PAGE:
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Mad City

movie reviewmovie reviewvideo review out of 4 Movie Review: Mad City

Starring: John Travolta, Dustin Hoffman
Director: Constantin Costa-Gavras
Rated: PG-13
RunTime: 114 Minutes
Release Date: November 1997
Genres: Drama, Suspense

*Also starring: Alan Alda, Mia Kirshner, Robert Prosky, Blythe Danner, Larry King

Review by David Wilcock
2 stars out of 4

Mad City is a potenially good film which is ruined because Hollywood formula takes over it. Hoffman plays news reporter Max Brackett, who while doing a report in a museum, gets caught in a unintentional hostage situation when former employee Sam Baily (Travolta) bursts in with a shotgun demanding his job back. Brackett, instead of panicking his head off, calmy turns this situation into a massive media event. Although Travolta only wanted his job back, he's now going to become a big American hero thanks to Brackett. Mad City has the potential to be a great movie, but sadly it never even seems to try to be a big movie. The easiest way to find the flaws is comparing this movie to the section 'David Wilcocks 3 points to a OSCAR winning movie.' Let's take a look....

1) "The Movie Must Have Great Performances" Well, Mad City is 50/50 here. Dustin Hoffman is brilliant as a news reporter under pressure, he's calm, collective and deviously manipulating. He's having much more fun here than other films he made recently, such as Sphere (1998). Travolta, however, while a good actor in other films, is just O.K here. Some scenes he does well, and he's generally good fun, but he's overshadowed by Hoffman. Sadly, Travolta just isn't powerful enough. Alan Alda also makes an appearence as a rival news reporter, and he adds some life to the performances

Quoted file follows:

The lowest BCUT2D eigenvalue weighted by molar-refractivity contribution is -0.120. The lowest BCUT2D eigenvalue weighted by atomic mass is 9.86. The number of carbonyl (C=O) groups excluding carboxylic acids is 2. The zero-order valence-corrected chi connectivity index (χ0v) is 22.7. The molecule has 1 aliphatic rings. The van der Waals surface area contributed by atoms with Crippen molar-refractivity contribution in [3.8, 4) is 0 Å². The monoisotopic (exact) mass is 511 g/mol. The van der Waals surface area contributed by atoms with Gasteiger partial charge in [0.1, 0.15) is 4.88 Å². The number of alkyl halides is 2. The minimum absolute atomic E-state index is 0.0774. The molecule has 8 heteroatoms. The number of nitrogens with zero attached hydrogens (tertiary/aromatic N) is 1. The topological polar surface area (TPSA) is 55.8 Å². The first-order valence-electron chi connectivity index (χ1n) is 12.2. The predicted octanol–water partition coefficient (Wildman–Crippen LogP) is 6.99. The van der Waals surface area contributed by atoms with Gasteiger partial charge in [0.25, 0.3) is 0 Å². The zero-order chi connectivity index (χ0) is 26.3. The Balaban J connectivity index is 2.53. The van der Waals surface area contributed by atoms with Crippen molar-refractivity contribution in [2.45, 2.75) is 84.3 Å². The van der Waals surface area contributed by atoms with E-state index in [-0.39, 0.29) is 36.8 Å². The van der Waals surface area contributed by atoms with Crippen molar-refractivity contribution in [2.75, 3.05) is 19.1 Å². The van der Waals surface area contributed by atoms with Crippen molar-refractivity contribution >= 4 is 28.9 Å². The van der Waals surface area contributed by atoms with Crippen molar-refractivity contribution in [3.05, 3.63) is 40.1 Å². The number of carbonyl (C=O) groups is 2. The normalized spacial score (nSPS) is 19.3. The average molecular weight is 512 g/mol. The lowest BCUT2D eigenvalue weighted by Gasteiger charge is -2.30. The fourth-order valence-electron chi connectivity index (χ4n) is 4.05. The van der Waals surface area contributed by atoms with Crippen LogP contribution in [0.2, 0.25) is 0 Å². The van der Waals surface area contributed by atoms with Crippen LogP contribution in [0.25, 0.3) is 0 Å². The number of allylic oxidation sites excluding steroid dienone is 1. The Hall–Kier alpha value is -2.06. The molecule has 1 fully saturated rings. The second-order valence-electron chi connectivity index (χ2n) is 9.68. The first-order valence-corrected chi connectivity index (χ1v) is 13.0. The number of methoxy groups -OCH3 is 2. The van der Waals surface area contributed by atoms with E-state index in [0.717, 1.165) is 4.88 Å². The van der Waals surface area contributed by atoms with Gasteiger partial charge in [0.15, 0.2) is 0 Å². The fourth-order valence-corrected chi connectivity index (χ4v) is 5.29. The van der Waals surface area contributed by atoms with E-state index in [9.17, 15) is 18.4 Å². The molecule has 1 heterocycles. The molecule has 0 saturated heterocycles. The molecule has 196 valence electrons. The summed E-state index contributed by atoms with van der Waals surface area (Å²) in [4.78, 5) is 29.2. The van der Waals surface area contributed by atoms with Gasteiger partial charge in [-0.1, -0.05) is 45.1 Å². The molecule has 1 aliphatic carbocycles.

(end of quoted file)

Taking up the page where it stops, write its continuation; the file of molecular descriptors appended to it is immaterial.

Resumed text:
2) "The Movie Must Have Great Direction." Costa-Gravas seems to be having fun, and there's no faults with the directing. In some scenes he directs well (such as Travoltas heart-warming plea to the nation to get his job back) and gets emotion out of the audience. Mainly, though, it's suprinsgly average, and disappointing.

3) "The Movie Must Have an Intelligent Story and Script." So close here. Mad City's story is good, but the script never does it justice. It's so basic and flawed, and it never tries to develop the characters. Brackett remains as the reporter who wants to get the big story, Travolta remains the confused guy who wants his job back. In short: they're flat, 2-D characters. The dialogue itself can sound terrible, and it's always aimed at the dumbest person in the audience. A shame.

In the end, Mad City is too flawed and too mediorce, and throughout the whole film I just got the feeling this wan oppurtunity missed. Although it has flashes of brilliance, Mad City falls into the trap of 'average.'

Copyright 1998 David Wilcock

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